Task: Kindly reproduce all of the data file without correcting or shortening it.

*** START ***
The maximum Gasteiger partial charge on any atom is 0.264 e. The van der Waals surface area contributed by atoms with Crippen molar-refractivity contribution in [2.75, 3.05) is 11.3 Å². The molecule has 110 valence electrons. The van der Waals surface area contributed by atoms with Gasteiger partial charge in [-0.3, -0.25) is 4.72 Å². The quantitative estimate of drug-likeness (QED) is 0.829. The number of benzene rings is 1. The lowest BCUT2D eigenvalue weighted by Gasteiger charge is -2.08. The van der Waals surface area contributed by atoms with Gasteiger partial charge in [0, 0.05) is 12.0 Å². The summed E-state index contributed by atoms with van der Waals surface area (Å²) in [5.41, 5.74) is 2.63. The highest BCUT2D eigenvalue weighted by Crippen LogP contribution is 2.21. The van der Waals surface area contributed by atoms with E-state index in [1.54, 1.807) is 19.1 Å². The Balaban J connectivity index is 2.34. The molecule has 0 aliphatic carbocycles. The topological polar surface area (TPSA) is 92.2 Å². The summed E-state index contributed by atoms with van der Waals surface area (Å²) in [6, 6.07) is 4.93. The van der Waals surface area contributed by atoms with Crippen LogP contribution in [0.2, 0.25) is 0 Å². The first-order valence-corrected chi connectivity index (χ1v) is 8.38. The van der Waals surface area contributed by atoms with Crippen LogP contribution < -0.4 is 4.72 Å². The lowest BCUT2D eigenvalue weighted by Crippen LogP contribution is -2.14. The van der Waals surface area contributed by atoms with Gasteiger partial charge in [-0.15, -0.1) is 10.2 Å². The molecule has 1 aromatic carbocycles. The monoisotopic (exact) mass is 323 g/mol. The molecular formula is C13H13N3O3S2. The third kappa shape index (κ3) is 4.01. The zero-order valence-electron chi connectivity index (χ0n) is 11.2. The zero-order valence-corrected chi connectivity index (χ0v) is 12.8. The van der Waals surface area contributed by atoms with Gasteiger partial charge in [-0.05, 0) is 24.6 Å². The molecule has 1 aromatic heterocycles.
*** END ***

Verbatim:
The maximum Gasteiger partial charge on any atom is 0.264 e. The van der Waals surface area contributed by atoms with Crippen molar-refractivity contribution in [2.75, 3.05) is 11.3 Å². The molecule has 110 valence electrons. The van der Waals surface area contributed by atoms with Gasteiger partial charge in [-0.3, -0.25) is 4.72 Å². The quantitative estimate of drug-likeness (QED) is 0.829. The number of benzene rings is 1. The lowest BCUT2D eigenvalue weighted by Gasteiger charge is -2.08. The van der Waals surface area contributed by atoms with Gasteiger partial charge in [0, 0.05) is 12.0 Å². The summed E-state index contributed by atoms with van der Waals surface area (Å²) in [5.41, 5.74) is 2.63. The highest BCUT2D eigenvalue weighted by Crippen LogP contribution is 2.21. The van der Waals surface area contributed by atoms with E-state index in [1.54, 1.807) is 19.1 Å². The Balaban J connectivity index is 2.34. The molecule has 0 aliphatic carbocycles. The topological polar surface area (TPSA) is 92.2 Å². The summed E-state index contributed by atoms with van der Waals surface area (Å²) in [6, 6.07) is 4.93. The van der Waals surface area contributed by atoms with Crippen LogP contribution in [0.2, 0.25) is 0 Å². The first-order valence-corrected chi connectivity index (χ1v) is 8.38. The van der Waals surface area contributed by atoms with Crippen LogP contribution < -0.4 is 4.72 Å². The lowest BCUT2D eigenvalue weighted by Crippen LogP contribution is -2.14. The van der Waals surface area contributed by atoms with Gasteiger partial charge in [-0.15, -0.1) is 10.2 Å². The molecule has 1 aromatic carbocycles. The monoisotopic (exact) mass is 323 g/mol. The molecular formula is C13H13N3O3S2. The third kappa shape index (κ3) is 4.01. The zero-order valence-electron chi connectivity index (χ0n) is 11.2. The zero-order valence-corrected chi connectivity index (χ0v) is 12.8. The van der Waals surface area contributed by atoms with Gasteiger partial charge in [-0.05, 0) is 24.6 Å². The molecule has 1 aromatic heterocycles.